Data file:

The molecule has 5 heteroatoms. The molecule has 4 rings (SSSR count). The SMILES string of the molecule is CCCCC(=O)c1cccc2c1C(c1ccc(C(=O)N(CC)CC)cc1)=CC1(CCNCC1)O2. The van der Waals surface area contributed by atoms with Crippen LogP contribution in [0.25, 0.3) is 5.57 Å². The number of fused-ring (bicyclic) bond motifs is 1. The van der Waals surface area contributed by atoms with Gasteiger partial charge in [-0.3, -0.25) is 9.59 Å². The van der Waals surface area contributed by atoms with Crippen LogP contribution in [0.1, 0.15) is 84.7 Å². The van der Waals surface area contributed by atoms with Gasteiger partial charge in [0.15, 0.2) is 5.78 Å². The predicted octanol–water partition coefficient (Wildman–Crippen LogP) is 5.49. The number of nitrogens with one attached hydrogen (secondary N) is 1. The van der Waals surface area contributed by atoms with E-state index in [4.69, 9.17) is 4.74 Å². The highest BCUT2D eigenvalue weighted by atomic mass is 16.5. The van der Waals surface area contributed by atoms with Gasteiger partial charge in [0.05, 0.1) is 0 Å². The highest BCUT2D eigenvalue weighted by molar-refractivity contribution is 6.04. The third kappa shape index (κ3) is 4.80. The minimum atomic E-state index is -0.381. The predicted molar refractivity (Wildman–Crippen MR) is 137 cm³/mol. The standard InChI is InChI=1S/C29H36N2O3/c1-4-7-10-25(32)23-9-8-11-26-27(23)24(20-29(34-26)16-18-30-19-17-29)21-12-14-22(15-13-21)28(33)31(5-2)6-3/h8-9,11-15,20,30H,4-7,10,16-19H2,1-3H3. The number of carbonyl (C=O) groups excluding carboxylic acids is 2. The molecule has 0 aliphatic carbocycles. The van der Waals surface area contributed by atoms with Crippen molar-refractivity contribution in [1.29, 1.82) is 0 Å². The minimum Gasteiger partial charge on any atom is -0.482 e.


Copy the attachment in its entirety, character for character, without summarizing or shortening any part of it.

The molecule has 5 heteroatoms. The molecule has 4 rings (SSSR count). The SMILES string of the molecule is CCCCC(=O)c1cccc2c1C(c1ccc(C(=O)N(CC)CC)cc1)=CC1(CCNCC1)O2. The van der Waals surface area contributed by atoms with Crippen LogP contribution in [0.25, 0.3) is 5.57 Å². The number of fused-ring (bicyclic) bond motifs is 1. The van der Waals surface area contributed by atoms with Gasteiger partial charge in [-0.3, -0.25) is 9.59 Å². The van der Waals surface area contributed by atoms with Crippen LogP contribution in [0.1, 0.15) is 84.7 Å². The van der Waals surface area contributed by atoms with Gasteiger partial charge in [0.15, 0.2) is 5.78 Å². The predicted octanol–water partition coefficient (Wildman–Crippen LogP) is 5.49. The number of nitrogens with one attached hydrogen (secondary N) is 1. The van der Waals surface area contributed by atoms with E-state index in [4.69, 9.17) is 4.74 Å². The highest BCUT2D eigenvalue weighted by atomic mass is 16.5. The van der Waals surface area contributed by atoms with Gasteiger partial charge in [0.05, 0.1) is 0 Å². The highest BCUT2D eigenvalue weighted by molar-refractivity contribution is 6.04. The third kappa shape index (κ3) is 4.80. The minimum atomic E-state index is -0.381. The predicted molar refractivity (Wildman–Crippen MR) is 137 cm³/mol. The standard InChI is InChI=1S/C29H36N2O3/c1-4-7-10-25(32)23-9-8-11-26-27(23)24(20-29(34-26)16-18-30-19-17-29)21-12-14-22(15-13-21)28(33)31(5-2)6-3/h8-9,11-15,20,30H,4-7,10,16-19H2,1-3H3. The number of carbonyl (C=O) groups excluding carboxylic acids is 2. The molecule has 0 aliphatic carbocycles. The van der Waals surface area contributed by atoms with Crippen molar-refractivity contribution in [1.29, 1.82) is 0 Å². The minimum Gasteiger partial charge on any atom is -0.482 e.